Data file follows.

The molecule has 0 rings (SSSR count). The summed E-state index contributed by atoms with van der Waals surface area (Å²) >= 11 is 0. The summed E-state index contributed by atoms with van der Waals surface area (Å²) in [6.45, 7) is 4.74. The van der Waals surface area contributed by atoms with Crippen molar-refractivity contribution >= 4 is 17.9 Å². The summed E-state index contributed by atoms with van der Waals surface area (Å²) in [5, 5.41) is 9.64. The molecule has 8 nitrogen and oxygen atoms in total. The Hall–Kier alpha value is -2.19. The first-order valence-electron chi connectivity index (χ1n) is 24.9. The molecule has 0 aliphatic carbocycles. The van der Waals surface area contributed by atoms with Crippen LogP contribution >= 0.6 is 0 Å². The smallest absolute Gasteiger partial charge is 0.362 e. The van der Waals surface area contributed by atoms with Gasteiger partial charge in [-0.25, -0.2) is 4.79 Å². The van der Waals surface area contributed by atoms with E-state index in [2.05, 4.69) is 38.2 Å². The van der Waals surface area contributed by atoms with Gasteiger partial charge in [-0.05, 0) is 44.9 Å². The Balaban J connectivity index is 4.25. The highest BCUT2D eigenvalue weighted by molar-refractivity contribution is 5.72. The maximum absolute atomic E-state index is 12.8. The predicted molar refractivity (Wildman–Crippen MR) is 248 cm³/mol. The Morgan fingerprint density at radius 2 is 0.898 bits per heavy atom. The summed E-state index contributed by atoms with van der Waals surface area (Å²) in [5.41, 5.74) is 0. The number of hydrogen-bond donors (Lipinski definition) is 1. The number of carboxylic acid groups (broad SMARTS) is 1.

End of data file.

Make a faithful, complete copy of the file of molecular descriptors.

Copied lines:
The molecule has 0 rings (SSSR count). The summed E-state index contributed by atoms with van der Waals surface area (Å²) >= 11 is 0. The summed E-state index contributed by atoms with van der Waals surface area (Å²) in [6.45, 7) is 4.74. The van der Waals surface area contributed by atoms with Crippen molar-refractivity contribution >= 4 is 17.9 Å². The summed E-state index contributed by atoms with van der Waals surface area (Å²) in [5, 5.41) is 9.64. The molecule has 8 nitrogen and oxygen atoms in total. The Hall–Kier alpha value is -2.19. The first-order valence-electron chi connectivity index (χ1n) is 24.9. The molecule has 0 aliphatic carbocycles. The van der Waals surface area contributed by atoms with Crippen LogP contribution >= 0.6 is 0 Å². The smallest absolute Gasteiger partial charge is 0.362 e. The van der Waals surface area contributed by atoms with Gasteiger partial charge in [-0.25, -0.2) is 4.79 Å². The van der Waals surface area contributed by atoms with E-state index in [2.05, 4.69) is 38.2 Å². The van der Waals surface area contributed by atoms with Gasteiger partial charge in [-0.05, 0) is 44.9 Å². The Balaban J connectivity index is 4.25. The highest BCUT2D eigenvalue weighted by molar-refractivity contribution is 5.72. The maximum absolute atomic E-state index is 12.8. The predicted molar refractivity (Wildman–Crippen MR) is 248 cm³/mol. The Morgan fingerprint density at radius 2 is 0.898 bits per heavy atom. The summed E-state index contributed by atoms with van der Waals surface area (Å²) in [5.41, 5.74) is 0. The number of hydrogen-bond donors (Lipinski definition) is 1. The number of carboxylic acid groups (broad SMARTS) is 1.